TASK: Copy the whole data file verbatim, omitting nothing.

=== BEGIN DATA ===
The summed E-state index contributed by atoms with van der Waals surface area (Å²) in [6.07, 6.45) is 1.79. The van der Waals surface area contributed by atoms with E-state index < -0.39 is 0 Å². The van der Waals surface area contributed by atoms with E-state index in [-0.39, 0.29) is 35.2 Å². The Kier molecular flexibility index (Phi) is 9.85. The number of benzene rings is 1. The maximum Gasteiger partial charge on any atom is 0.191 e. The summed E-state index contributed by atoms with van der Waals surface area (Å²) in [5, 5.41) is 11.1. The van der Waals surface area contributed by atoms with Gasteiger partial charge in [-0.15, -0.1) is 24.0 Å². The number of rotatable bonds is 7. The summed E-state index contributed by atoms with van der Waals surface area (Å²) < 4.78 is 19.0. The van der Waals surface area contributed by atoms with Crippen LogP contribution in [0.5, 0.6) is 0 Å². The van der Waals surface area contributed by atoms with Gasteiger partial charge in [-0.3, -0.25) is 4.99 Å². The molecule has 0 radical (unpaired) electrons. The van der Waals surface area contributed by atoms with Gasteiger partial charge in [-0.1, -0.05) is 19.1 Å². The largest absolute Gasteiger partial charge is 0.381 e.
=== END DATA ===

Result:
The summed E-state index contributed by atoms with van der Waals surface area (Å²) in [6.07, 6.45) is 1.79. The van der Waals surface area contributed by atoms with E-state index < -0.39 is 0 Å². The van der Waals surface area contributed by atoms with E-state index in [-0.39, 0.29) is 35.2 Å². The Kier molecular flexibility index (Phi) is 9.85. The number of benzene rings is 1. The maximum Gasteiger partial charge on any atom is 0.191 e. The summed E-state index contributed by atoms with van der Waals surface area (Å²) in [5, 5.41) is 11.1. The van der Waals surface area contributed by atoms with Gasteiger partial charge in [-0.15, -0.1) is 24.0 Å². The number of rotatable bonds is 7. The summed E-state index contributed by atoms with van der Waals surface area (Å²) < 4.78 is 19.0. The van der Waals surface area contributed by atoms with Crippen LogP contribution in [0.5, 0.6) is 0 Å². The van der Waals surface area contributed by atoms with Gasteiger partial charge in [-0.3, -0.25) is 4.99 Å². The molecule has 0 radical (unpaired) electrons. The van der Waals surface area contributed by atoms with Gasteiger partial charge in [-0.1, -0.05) is 19.1 Å². The largest absolute Gasteiger partial charge is 0.381 e.